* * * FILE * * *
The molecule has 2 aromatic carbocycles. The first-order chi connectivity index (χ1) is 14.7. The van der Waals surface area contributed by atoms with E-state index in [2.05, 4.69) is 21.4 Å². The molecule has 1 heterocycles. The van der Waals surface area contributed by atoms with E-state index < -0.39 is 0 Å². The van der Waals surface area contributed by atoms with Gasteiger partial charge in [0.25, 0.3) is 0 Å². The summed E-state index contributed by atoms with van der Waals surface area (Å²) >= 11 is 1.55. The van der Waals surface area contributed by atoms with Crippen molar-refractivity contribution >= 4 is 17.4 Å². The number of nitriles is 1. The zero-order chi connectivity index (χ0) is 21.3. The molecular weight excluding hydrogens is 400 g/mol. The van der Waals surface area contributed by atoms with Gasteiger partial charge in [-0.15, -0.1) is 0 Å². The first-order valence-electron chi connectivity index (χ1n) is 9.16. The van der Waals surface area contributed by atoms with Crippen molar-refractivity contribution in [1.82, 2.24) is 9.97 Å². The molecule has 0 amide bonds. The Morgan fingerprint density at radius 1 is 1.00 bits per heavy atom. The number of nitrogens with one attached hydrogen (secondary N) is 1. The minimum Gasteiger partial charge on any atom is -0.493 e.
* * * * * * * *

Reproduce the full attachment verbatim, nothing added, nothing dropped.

The molecule has 2 aromatic carbocycles. The first-order chi connectivity index (χ1) is 14.7. The van der Waals surface area contributed by atoms with E-state index in [2.05, 4.69) is 21.4 Å². The molecule has 1 heterocycles. The van der Waals surface area contributed by atoms with E-state index < -0.39 is 0 Å². The van der Waals surface area contributed by atoms with Gasteiger partial charge in [0.25, 0.3) is 0 Å². The summed E-state index contributed by atoms with van der Waals surface area (Å²) >= 11 is 1.55. The van der Waals surface area contributed by atoms with Crippen molar-refractivity contribution >= 4 is 17.4 Å². The number of nitriles is 1. The zero-order chi connectivity index (χ0) is 21.3. The molecular weight excluding hydrogens is 400 g/mol. The van der Waals surface area contributed by atoms with Gasteiger partial charge in [-0.15, -0.1) is 0 Å². The first-order valence-electron chi connectivity index (χ1n) is 9.16. The van der Waals surface area contributed by atoms with Crippen molar-refractivity contribution in [1.82, 2.24) is 9.97 Å². The molecule has 0 amide bonds. The Morgan fingerprint density at radius 1 is 1.00 bits per heavy atom. The number of nitrogens with one attached hydrogen (secondary N) is 1. The minimum Gasteiger partial charge on any atom is -0.493 e.